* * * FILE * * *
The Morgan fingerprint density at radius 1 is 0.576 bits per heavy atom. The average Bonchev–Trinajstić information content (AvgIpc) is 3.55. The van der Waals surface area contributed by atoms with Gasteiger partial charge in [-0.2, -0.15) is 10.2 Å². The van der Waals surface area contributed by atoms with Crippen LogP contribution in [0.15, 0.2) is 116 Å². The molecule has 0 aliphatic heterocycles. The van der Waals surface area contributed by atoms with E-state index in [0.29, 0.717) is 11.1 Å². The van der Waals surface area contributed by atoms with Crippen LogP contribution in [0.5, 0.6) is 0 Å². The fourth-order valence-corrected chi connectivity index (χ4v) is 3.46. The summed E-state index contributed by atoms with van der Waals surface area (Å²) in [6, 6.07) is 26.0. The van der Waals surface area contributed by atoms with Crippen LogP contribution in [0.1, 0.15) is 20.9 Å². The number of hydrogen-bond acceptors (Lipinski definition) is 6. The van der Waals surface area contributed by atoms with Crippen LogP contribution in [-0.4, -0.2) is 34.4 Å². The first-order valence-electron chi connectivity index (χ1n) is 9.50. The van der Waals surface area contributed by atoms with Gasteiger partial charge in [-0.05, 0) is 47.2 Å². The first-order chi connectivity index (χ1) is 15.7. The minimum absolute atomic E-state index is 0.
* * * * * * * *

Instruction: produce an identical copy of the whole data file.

The Morgan fingerprint density at radius 1 is 0.576 bits per heavy atom. The average Bonchev–Trinajstić information content (AvgIpc) is 3.55. The van der Waals surface area contributed by atoms with Gasteiger partial charge in [-0.2, -0.15) is 10.2 Å². The van der Waals surface area contributed by atoms with Crippen LogP contribution in [0.15, 0.2) is 116 Å². The molecule has 0 aliphatic heterocycles. The van der Waals surface area contributed by atoms with E-state index in [0.29, 0.717) is 11.1 Å². The van der Waals surface area contributed by atoms with Crippen LogP contribution in [0.5, 0.6) is 0 Å². The fourth-order valence-corrected chi connectivity index (χ4v) is 3.46. The summed E-state index contributed by atoms with van der Waals surface area (Å²) in [6, 6.07) is 26.0. The van der Waals surface area contributed by atoms with Crippen LogP contribution in [0.1, 0.15) is 20.9 Å². The number of hydrogen-bond acceptors (Lipinski definition) is 6. The van der Waals surface area contributed by atoms with Crippen LogP contribution in [-0.4, -0.2) is 34.4 Å². The first-order valence-electron chi connectivity index (χ1n) is 9.50. The van der Waals surface area contributed by atoms with Gasteiger partial charge in [-0.05, 0) is 47.2 Å². The first-order chi connectivity index (χ1) is 15.7. The minimum absolute atomic E-state index is 0.